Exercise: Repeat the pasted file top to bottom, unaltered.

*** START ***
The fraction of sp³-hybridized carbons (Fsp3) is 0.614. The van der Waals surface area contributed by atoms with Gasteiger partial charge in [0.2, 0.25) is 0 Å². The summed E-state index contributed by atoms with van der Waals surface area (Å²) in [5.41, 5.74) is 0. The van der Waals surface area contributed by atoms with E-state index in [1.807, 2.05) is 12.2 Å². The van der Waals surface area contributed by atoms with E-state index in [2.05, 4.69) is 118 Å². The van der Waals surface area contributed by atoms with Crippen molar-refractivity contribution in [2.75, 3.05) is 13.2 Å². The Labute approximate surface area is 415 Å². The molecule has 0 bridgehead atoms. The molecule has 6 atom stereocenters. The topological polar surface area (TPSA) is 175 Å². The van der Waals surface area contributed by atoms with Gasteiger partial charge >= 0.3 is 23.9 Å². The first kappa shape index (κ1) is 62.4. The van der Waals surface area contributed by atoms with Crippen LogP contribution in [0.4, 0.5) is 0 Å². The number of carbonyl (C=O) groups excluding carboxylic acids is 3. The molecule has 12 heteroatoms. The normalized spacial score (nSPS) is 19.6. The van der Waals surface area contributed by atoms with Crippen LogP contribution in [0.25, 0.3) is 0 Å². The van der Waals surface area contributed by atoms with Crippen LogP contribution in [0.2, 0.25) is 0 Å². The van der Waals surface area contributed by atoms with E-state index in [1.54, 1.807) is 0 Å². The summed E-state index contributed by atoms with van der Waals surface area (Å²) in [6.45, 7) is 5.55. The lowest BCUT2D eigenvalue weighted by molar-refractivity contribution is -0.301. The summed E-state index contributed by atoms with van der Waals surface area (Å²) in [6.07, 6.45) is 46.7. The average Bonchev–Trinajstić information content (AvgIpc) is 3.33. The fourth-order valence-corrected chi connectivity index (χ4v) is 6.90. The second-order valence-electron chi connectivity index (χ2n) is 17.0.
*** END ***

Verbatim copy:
The fraction of sp³-hybridized carbons (Fsp3) is 0.614. The van der Waals surface area contributed by atoms with Gasteiger partial charge in [0.2, 0.25) is 0 Å². The summed E-state index contributed by atoms with van der Waals surface area (Å²) in [5.41, 5.74) is 0. The van der Waals surface area contributed by atoms with E-state index in [1.807, 2.05) is 12.2 Å². The van der Waals surface area contributed by atoms with E-state index in [2.05, 4.69) is 118 Å². The van der Waals surface area contributed by atoms with Crippen molar-refractivity contribution in [2.75, 3.05) is 13.2 Å². The Labute approximate surface area is 415 Å². The molecule has 0 bridgehead atoms. The molecule has 6 atom stereocenters. The topological polar surface area (TPSA) is 175 Å². The van der Waals surface area contributed by atoms with Gasteiger partial charge >= 0.3 is 23.9 Å². The first kappa shape index (κ1) is 62.4. The van der Waals surface area contributed by atoms with Crippen LogP contribution in [0.4, 0.5) is 0 Å². The number of carbonyl (C=O) groups excluding carboxylic acids is 3. The molecule has 12 heteroatoms. The normalized spacial score (nSPS) is 19.6. The van der Waals surface area contributed by atoms with Crippen LogP contribution in [0.25, 0.3) is 0 Å². The van der Waals surface area contributed by atoms with Crippen LogP contribution in [0.2, 0.25) is 0 Å². The van der Waals surface area contributed by atoms with E-state index in [1.54, 1.807) is 0 Å². The summed E-state index contributed by atoms with van der Waals surface area (Å²) in [6.45, 7) is 5.55. The lowest BCUT2D eigenvalue weighted by molar-refractivity contribution is -0.301. The summed E-state index contributed by atoms with van der Waals surface area (Å²) in [6.07, 6.45) is 46.7. The average Bonchev–Trinajstić information content (AvgIpc) is 3.33. The fourth-order valence-corrected chi connectivity index (χ4v) is 6.90. The second-order valence-electron chi connectivity index (χ2n) is 17.0.